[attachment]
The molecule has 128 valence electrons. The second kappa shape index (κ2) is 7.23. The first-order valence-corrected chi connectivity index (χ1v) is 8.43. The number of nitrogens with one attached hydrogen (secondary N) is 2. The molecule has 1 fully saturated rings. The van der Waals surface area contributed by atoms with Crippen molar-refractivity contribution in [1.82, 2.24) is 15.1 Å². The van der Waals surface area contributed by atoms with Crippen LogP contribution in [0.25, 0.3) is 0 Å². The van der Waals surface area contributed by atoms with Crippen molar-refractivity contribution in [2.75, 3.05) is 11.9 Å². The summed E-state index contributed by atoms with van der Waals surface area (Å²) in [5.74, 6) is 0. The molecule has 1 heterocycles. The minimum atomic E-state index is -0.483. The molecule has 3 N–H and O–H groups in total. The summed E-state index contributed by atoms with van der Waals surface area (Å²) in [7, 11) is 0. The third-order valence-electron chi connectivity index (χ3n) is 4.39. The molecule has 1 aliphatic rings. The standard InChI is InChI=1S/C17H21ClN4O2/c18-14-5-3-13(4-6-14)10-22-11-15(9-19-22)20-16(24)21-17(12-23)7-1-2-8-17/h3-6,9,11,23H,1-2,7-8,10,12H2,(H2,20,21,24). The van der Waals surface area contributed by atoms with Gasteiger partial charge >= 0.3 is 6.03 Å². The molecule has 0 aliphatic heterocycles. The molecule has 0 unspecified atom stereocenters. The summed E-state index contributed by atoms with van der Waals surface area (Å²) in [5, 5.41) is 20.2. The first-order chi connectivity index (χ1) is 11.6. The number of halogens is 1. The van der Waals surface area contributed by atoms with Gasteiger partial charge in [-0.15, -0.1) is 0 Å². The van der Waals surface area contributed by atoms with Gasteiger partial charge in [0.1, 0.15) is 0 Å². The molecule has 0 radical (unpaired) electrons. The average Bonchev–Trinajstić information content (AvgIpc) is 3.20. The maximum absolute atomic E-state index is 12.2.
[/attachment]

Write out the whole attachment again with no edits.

The molecule has 128 valence electrons. The second kappa shape index (κ2) is 7.23. The first-order valence-corrected chi connectivity index (χ1v) is 8.43. The number of nitrogens with one attached hydrogen (secondary N) is 2. The molecule has 1 fully saturated rings. The van der Waals surface area contributed by atoms with Crippen molar-refractivity contribution in [1.82, 2.24) is 15.1 Å². The van der Waals surface area contributed by atoms with Crippen LogP contribution in [0.25, 0.3) is 0 Å². The van der Waals surface area contributed by atoms with Crippen molar-refractivity contribution in [2.75, 3.05) is 11.9 Å². The summed E-state index contributed by atoms with van der Waals surface area (Å²) in [5.74, 6) is 0. The molecule has 1 heterocycles. The minimum atomic E-state index is -0.483. The molecule has 3 N–H and O–H groups in total. The summed E-state index contributed by atoms with van der Waals surface area (Å²) in [7, 11) is 0. The third-order valence-electron chi connectivity index (χ3n) is 4.39. The molecule has 1 aliphatic rings. The standard InChI is InChI=1S/C17H21ClN4O2/c18-14-5-3-13(4-6-14)10-22-11-15(9-19-22)20-16(24)21-17(12-23)7-1-2-8-17/h3-6,9,11,23H,1-2,7-8,10,12H2,(H2,20,21,24). The van der Waals surface area contributed by atoms with Gasteiger partial charge >= 0.3 is 6.03 Å². The molecule has 0 aliphatic heterocycles. The molecule has 0 unspecified atom stereocenters. The summed E-state index contributed by atoms with van der Waals surface area (Å²) in [5, 5.41) is 20.2. The first-order chi connectivity index (χ1) is 11.6. The number of halogens is 1. The van der Waals surface area contributed by atoms with Gasteiger partial charge in [-0.15, -0.1) is 0 Å². The van der Waals surface area contributed by atoms with Gasteiger partial charge in [0.1, 0.15) is 0 Å². The molecule has 0 radical (unpaired) electrons. The average Bonchev–Trinajstić information content (AvgIpc) is 3.20. The maximum absolute atomic E-state index is 12.2.